Books in diary format

Every book brings new challenges, and my current project is no exception. The biggest of them? I’m writing it not just in first person POV (like GHOST), but in the form of the main character’s journal entries.

It’s interesting how much of a difference it makes to how the story gets told. I think there’s at least as much difference between regular first person and diary first person as there is between first person and (limited) third. I have to consider not just the character’s voice, but timing (when during these events will she have time to write?), content (what sorts of things would she bother to mention in her journal? what might she leave out?), and style (she might think something one way, but would she actually phrase it like that when writing it down?). It makes certain aspects harder (can’t have a cliffhanger in the middle of the action!) but other things more satisfying (there’s a reason this is all being written down, from her perspective, not just mine as the author).

How do you all feel about diary format in fiction? Do you enjoy it or avoid it? What things do you like about it, and what can bother you? Examples you think work particularly well (or not well) are welcome!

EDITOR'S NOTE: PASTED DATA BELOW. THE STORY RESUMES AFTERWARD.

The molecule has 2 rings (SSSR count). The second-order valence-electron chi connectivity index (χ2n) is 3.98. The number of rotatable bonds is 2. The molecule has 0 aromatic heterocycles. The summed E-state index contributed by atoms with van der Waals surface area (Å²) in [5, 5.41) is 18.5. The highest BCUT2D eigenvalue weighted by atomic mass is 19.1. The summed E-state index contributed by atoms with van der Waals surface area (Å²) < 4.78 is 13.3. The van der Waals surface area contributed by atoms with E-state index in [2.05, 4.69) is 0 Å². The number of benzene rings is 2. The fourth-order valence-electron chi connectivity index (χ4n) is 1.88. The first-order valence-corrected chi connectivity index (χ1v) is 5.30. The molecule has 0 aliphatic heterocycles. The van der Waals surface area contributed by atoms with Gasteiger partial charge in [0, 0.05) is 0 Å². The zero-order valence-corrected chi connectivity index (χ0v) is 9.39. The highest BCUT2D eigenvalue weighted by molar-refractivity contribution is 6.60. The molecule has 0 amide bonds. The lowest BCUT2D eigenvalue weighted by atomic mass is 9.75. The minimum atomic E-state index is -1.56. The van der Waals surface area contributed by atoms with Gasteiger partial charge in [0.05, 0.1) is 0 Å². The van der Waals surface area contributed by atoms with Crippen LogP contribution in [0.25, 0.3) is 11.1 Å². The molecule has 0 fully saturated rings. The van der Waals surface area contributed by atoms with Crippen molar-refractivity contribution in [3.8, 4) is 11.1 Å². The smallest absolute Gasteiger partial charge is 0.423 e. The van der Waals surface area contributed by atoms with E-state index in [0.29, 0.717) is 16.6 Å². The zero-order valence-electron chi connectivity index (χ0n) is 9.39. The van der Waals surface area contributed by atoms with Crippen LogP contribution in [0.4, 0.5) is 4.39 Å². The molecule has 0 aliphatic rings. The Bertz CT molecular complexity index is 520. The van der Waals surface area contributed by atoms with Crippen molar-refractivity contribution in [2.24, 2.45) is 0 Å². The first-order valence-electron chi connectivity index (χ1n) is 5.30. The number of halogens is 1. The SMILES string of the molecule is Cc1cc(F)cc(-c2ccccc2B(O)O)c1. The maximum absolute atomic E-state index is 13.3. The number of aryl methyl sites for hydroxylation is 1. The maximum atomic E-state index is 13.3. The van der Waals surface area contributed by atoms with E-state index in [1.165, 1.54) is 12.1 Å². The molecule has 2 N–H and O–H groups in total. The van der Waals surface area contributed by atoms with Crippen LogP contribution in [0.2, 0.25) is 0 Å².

Books in diary format — 4 Comments

  1. I totally agree with you about diary-first-person and plain old narrative first person, and I think it’s even more true when you have the person expressing herself through letters.

    I haven’t read many works of fiction in diary format, but I think I’ve liked what I have read.

  2. Maybe this is far too late, but the book “We Need To Talk About Kevin” by Lionel Schriver was written in this format and I thought it worked really well.

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